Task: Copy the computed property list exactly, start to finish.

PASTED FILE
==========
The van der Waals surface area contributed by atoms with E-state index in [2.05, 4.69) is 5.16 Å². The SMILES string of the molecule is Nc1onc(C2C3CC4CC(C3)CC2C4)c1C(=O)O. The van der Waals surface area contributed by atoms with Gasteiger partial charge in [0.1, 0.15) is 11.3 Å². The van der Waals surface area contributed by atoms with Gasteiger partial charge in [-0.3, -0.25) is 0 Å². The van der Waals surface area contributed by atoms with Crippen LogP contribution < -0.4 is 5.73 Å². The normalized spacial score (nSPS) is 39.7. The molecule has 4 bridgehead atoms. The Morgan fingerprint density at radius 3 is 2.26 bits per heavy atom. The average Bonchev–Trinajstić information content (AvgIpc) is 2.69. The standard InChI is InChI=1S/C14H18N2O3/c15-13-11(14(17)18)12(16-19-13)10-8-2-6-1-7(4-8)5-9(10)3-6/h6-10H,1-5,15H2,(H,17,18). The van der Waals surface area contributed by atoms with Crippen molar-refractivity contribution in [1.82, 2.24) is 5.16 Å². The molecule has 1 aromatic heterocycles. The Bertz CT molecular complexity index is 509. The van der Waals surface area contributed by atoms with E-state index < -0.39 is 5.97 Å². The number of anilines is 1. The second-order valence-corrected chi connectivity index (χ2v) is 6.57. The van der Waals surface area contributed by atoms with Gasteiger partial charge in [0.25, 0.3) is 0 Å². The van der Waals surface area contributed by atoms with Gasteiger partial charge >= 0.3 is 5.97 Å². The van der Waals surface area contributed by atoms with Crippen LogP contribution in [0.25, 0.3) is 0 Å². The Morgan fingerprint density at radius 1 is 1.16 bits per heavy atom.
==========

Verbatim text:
The van der Waals surface area contributed by atoms with E-state index in [2.05, 4.69) is 5.16 Å². The SMILES string of the molecule is Nc1onc(C2C3CC4CC(C3)CC2C4)c1C(=O)O. The van der Waals surface area contributed by atoms with Gasteiger partial charge in [0.1, 0.15) is 11.3 Å². The van der Waals surface area contributed by atoms with Gasteiger partial charge in [-0.3, -0.25) is 0 Å². The van der Waals surface area contributed by atoms with Crippen LogP contribution < -0.4 is 5.73 Å². The normalized spacial score (nSPS) is 39.7. The molecule has 4 bridgehead atoms. The Morgan fingerprint density at radius 3 is 2.26 bits per heavy atom. The average Bonchev–Trinajstić information content (AvgIpc) is 2.69. The standard InChI is InChI=1S/C14H18N2O3/c15-13-11(14(17)18)12(16-19-13)10-8-2-6-1-7(4-8)5-9(10)3-6/h6-10H,1-5,15H2,(H,17,18). The van der Waals surface area contributed by atoms with Crippen molar-refractivity contribution in [1.82, 2.24) is 5.16 Å². The molecule has 1 aromatic heterocycles. The Bertz CT molecular complexity index is 509. The van der Waals surface area contributed by atoms with E-state index < -0.39 is 5.97 Å². The number of anilines is 1. The second-order valence-corrected chi connectivity index (χ2v) is 6.57. The van der Waals surface area contributed by atoms with Gasteiger partial charge in [0.25, 0.3) is 0 Å². The van der Waals surface area contributed by atoms with Gasteiger partial charge >= 0.3 is 5.97 Å². The van der Waals surface area contributed by atoms with Crippen LogP contribution in [0.25, 0.3) is 0 Å². The Morgan fingerprint density at radius 1 is 1.16 bits per heavy atom.